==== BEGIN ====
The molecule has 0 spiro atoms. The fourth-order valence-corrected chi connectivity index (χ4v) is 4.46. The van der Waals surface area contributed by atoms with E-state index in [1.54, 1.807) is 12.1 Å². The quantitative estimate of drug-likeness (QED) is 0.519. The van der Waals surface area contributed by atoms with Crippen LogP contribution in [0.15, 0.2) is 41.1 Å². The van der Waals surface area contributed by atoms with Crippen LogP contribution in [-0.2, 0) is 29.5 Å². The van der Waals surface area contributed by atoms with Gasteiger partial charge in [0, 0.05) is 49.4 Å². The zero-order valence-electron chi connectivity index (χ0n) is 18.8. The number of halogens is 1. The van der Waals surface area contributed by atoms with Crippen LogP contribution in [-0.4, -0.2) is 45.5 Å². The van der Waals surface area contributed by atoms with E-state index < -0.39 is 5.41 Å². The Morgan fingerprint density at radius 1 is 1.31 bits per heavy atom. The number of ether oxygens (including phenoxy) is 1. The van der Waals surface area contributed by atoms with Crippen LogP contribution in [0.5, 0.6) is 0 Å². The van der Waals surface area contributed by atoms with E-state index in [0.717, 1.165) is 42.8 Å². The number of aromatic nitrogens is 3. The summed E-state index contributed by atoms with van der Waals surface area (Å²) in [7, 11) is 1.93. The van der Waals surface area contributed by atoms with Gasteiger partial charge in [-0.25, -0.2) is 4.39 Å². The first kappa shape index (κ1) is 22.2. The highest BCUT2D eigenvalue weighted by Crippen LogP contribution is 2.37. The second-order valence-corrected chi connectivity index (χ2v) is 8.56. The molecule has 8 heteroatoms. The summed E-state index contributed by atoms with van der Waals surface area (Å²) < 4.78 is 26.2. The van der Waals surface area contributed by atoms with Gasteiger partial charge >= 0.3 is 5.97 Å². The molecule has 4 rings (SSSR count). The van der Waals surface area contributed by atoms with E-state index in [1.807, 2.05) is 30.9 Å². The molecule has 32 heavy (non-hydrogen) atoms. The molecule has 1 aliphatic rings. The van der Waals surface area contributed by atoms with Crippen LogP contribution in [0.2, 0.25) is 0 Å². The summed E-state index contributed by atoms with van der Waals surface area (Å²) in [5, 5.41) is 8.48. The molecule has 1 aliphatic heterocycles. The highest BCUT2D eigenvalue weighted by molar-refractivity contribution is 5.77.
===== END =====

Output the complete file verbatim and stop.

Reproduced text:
The molecule has 0 spiro atoms. The fourth-order valence-corrected chi connectivity index (χ4v) is 4.46. The van der Waals surface area contributed by atoms with E-state index in [1.54, 1.807) is 12.1 Å². The quantitative estimate of drug-likeness (QED) is 0.519. The van der Waals surface area contributed by atoms with Crippen LogP contribution in [0.15, 0.2) is 41.1 Å². The van der Waals surface area contributed by atoms with Crippen LogP contribution in [-0.2, 0) is 29.5 Å². The van der Waals surface area contributed by atoms with Gasteiger partial charge in [0, 0.05) is 49.4 Å². The zero-order valence-electron chi connectivity index (χ0n) is 18.8. The number of halogens is 1. The van der Waals surface area contributed by atoms with Crippen LogP contribution in [-0.4, -0.2) is 45.5 Å². The van der Waals surface area contributed by atoms with E-state index < -0.39 is 5.41 Å². The Morgan fingerprint density at radius 1 is 1.31 bits per heavy atom. The number of ether oxygens (including phenoxy) is 1. The van der Waals surface area contributed by atoms with Crippen LogP contribution in [0.5, 0.6) is 0 Å². The van der Waals surface area contributed by atoms with E-state index in [0.717, 1.165) is 42.8 Å². The number of aromatic nitrogens is 3. The summed E-state index contributed by atoms with van der Waals surface area (Å²) in [7, 11) is 1.93. The van der Waals surface area contributed by atoms with Gasteiger partial charge in [-0.25, -0.2) is 4.39 Å². The first kappa shape index (κ1) is 22.2. The highest BCUT2D eigenvalue weighted by Crippen LogP contribution is 2.37. The second-order valence-corrected chi connectivity index (χ2v) is 8.56. The molecule has 8 heteroatoms. The summed E-state index contributed by atoms with van der Waals surface area (Å²) < 4.78 is 26.2. The van der Waals surface area contributed by atoms with Gasteiger partial charge >= 0.3 is 5.97 Å². The molecule has 4 rings (SSSR count). The van der Waals surface area contributed by atoms with E-state index in [1.807, 2.05) is 30.9 Å². The molecule has 32 heavy (non-hydrogen) atoms. The molecule has 1 aliphatic rings. The van der Waals surface area contributed by atoms with Crippen LogP contribution in [0.2, 0.25) is 0 Å². The summed E-state index contributed by atoms with van der Waals surface area (Å²) in [5, 5.41) is 8.48. The molecule has 1 aliphatic heterocycles. The highest BCUT2D eigenvalue weighted by molar-refractivity contribution is 5.77.